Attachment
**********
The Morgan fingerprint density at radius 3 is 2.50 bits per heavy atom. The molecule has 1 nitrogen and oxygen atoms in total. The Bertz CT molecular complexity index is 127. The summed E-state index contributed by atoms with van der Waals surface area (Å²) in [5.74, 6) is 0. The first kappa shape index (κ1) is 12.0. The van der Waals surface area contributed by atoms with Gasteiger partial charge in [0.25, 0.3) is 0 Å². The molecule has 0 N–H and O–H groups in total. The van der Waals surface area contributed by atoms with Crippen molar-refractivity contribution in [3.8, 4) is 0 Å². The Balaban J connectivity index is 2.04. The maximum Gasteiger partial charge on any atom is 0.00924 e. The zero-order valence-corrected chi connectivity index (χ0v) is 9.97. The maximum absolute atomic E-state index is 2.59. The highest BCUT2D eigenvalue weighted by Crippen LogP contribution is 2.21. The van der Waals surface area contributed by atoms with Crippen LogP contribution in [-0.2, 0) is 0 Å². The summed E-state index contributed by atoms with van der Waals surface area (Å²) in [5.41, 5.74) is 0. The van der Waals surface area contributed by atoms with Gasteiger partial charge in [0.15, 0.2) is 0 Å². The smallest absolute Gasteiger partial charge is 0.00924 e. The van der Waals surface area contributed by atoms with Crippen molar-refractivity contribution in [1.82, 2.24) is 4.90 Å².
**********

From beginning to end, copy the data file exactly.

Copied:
The Morgan fingerprint density at radius 3 is 2.50 bits per heavy atom. The molecule has 1 nitrogen and oxygen atoms in total. The Bertz CT molecular complexity index is 127. The summed E-state index contributed by atoms with van der Waals surface area (Å²) in [5.74, 6) is 0. The first kappa shape index (κ1) is 12.0. The van der Waals surface area contributed by atoms with Gasteiger partial charge in [0.25, 0.3) is 0 Å². The molecule has 0 N–H and O–H groups in total. The van der Waals surface area contributed by atoms with Crippen molar-refractivity contribution in [3.8, 4) is 0 Å². The Balaban J connectivity index is 2.04. The maximum Gasteiger partial charge on any atom is 0.00924 e. The zero-order valence-corrected chi connectivity index (χ0v) is 9.97. The maximum absolute atomic E-state index is 2.59. The highest BCUT2D eigenvalue weighted by Crippen LogP contribution is 2.21. The van der Waals surface area contributed by atoms with Crippen LogP contribution in [-0.2, 0) is 0 Å². The summed E-state index contributed by atoms with van der Waals surface area (Å²) in [5.41, 5.74) is 0. The van der Waals surface area contributed by atoms with Gasteiger partial charge in [0.15, 0.2) is 0 Å². The smallest absolute Gasteiger partial charge is 0.00924 e. The van der Waals surface area contributed by atoms with Crippen molar-refractivity contribution in [1.82, 2.24) is 4.90 Å².